Why We Chose Prodigy
People often ask me why Michia and I chose the name “Prodigy” for our company.
The truth is, we picked the name over a 30 minute conversation while Michia was walking over to my house. We knew that we wanted to start a B2B company and that we could always change the name later. So we started throwing names out there to see if anything stuck. I remembered that Dropbox used to be called “Get Dropbox” in the early days so I checked getprodigy.com. It was available. We bought it.
Recently, I started thinking what our story would be if we had thoughtfully and deliberately picked the name “Prodigy”. I think that it might have come from my longstanding belief never to underestimate young people.
I learned to never underestimate young people when I was in high school. A lot of this came through my experience playing Chess.
As a high school freshman, I would regularly attend the after school Chess Club. I’d lose most of the games I played. But after each game I’d sit down with people much smarter than I was, dissect the game, and figure out exactly which mistake I made. I loved it.
The following year, all of our top players (seniors at the time) graduated. Our team was now set up to be one of the weakest teams in the league. Rather than lose every game, we reorganized into a casual gaming group. I left the club. By my junior year, the club had deregistered and no one was attending Chess Club.
As a high school senior, I realized that I needed some more leadership if I wanted to have a competitive college application. I also wanted to create something that would survive after I was gone. So I persuaded Chris, a friend of mine (who was a junior) to co-president the club with me. After I’d left the club, he could continue to run it as President while I went off to college.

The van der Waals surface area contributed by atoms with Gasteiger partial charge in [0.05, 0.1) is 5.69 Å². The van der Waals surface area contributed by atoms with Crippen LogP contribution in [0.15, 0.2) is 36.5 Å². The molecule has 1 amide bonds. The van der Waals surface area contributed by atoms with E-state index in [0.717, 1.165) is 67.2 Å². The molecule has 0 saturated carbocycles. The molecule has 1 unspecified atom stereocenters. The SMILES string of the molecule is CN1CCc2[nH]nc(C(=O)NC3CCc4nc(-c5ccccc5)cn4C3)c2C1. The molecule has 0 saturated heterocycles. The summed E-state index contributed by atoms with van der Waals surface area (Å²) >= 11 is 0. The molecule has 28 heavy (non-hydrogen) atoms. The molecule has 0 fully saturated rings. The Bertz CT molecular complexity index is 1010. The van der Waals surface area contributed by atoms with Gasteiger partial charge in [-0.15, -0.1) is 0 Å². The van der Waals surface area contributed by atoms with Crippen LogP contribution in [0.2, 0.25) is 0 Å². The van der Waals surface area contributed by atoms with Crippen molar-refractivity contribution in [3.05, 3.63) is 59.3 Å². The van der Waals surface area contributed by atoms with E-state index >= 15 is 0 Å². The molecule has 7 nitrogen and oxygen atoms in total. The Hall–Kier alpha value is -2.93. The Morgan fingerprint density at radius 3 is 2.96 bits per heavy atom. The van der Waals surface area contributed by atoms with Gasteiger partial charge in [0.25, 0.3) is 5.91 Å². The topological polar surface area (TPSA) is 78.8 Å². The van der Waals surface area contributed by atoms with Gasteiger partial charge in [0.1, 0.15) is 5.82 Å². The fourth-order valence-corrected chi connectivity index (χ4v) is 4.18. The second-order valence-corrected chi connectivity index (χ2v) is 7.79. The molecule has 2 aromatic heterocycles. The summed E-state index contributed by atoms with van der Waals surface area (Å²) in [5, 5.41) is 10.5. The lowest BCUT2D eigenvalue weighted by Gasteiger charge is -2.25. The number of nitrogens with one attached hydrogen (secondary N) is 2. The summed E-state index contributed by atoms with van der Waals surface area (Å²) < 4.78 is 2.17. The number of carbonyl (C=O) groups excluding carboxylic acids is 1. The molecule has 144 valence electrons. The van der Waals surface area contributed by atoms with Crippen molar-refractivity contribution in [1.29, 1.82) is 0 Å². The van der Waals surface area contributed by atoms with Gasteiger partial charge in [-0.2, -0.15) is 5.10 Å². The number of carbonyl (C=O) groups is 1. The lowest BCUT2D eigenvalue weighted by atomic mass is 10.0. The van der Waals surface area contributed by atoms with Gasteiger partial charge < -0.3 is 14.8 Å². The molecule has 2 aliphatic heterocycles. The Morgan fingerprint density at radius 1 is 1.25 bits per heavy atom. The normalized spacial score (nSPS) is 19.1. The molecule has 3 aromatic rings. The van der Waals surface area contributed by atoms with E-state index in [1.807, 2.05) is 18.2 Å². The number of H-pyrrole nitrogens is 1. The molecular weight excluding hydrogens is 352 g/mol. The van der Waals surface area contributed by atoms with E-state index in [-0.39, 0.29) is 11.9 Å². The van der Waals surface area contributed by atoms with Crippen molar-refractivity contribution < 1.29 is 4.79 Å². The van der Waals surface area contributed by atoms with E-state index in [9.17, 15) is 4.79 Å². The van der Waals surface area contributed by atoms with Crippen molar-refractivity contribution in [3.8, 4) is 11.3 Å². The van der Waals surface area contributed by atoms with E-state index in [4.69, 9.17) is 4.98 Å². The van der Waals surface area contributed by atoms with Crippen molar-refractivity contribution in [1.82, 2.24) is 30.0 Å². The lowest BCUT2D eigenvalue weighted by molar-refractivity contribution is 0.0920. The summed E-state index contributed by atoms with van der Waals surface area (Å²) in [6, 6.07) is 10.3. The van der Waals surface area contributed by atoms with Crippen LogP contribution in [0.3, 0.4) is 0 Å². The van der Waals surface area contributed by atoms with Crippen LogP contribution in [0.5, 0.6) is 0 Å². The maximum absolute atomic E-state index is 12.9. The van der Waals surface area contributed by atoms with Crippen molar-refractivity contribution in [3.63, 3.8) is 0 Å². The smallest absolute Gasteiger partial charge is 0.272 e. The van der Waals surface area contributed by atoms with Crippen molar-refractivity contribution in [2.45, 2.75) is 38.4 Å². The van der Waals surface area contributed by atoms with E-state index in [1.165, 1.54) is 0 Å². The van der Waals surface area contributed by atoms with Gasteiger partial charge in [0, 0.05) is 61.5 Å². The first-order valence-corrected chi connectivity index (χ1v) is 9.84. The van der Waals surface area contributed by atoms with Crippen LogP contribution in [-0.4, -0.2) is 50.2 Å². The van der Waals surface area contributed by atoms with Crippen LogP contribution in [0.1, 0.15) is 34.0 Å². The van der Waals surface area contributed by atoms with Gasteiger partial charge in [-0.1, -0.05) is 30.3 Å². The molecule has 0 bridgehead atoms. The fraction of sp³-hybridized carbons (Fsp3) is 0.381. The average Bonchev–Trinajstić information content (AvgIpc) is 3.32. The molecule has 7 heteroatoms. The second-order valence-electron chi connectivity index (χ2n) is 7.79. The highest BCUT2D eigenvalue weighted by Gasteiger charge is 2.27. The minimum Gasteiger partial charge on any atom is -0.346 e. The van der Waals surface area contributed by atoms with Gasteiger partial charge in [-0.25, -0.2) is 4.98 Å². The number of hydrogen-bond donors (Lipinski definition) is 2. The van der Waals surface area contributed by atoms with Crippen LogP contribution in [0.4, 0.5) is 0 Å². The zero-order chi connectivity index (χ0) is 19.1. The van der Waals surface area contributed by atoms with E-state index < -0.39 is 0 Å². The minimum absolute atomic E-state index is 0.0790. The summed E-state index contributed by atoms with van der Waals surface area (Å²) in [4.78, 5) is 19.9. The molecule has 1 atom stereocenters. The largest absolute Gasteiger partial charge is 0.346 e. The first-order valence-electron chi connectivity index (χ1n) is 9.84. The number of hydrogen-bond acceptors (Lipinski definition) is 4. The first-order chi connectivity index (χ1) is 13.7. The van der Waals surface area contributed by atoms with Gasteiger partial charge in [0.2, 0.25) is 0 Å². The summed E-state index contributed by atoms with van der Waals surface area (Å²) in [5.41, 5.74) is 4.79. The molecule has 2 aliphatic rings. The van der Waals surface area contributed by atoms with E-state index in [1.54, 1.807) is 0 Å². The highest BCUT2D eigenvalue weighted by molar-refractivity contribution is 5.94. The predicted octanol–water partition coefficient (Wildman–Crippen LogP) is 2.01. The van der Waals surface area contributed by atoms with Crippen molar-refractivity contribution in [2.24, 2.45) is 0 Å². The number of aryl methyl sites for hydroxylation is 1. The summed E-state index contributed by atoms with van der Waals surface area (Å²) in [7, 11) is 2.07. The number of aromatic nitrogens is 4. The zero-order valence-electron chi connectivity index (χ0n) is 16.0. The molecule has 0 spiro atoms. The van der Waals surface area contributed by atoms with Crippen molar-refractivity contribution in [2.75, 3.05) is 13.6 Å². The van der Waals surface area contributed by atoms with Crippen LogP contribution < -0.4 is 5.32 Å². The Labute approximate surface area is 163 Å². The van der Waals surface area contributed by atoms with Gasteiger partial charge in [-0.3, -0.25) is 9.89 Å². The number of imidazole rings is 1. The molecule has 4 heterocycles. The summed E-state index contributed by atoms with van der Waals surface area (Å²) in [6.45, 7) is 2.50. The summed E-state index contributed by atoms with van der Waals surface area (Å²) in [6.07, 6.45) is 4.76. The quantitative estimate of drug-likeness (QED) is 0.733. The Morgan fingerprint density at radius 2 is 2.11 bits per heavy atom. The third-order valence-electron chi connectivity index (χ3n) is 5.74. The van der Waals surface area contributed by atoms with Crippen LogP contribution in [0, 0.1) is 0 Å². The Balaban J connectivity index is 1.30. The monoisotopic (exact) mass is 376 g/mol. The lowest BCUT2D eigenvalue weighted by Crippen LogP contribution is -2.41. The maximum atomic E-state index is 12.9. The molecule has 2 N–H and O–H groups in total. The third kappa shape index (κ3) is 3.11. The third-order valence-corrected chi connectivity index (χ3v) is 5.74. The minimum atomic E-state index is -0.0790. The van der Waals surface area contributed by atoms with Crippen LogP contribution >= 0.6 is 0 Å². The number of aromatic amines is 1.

Between Chris and myself, we now had two chess players. We needed five to compete in inter-school matches. Miraculously, we were able to scramble three casual players who could play and met the minimum requirements for a team. Our problem: our team now was mostly casual players and would be one of the weakest teams in the league.
At this point, I asked my younger brother (an 8th grader at the time) who the strongest chess players he knew were. He referred me one of his friends, John. Chris and I quickly determined that he was a much better player than both of us were and made him first board. Now we had a real team.
John was so young that we had to ask the other schools we were competing with if they were OK letting us play with an eighth grader on our team. Most of them would approve it, assuming that they could give their players tournament experience by playing John on eighth board. Then we’d win our match with John as first board. One school that we played was so upset that they threatened to disqualify us after we’d already won our match with them. They’d made the fatal mistake of underestimating a young person.
What I learned from this experience was to never underestimate young people. Many are smarter, wiser, and more experienced than I am. And more often than not, they bring a perspective that’s valuable precisely because it hasn’t been molded yet by their life experience. Young people don’t feel like they need to defend anything because they have nothing to defend. So they can be outsiders who bring new & fresh into how things have always been done.
Prodigy is doing just that - bringing new and fresh to Automotive Retail. And that’s why I would like to say we chose the name Prodigy.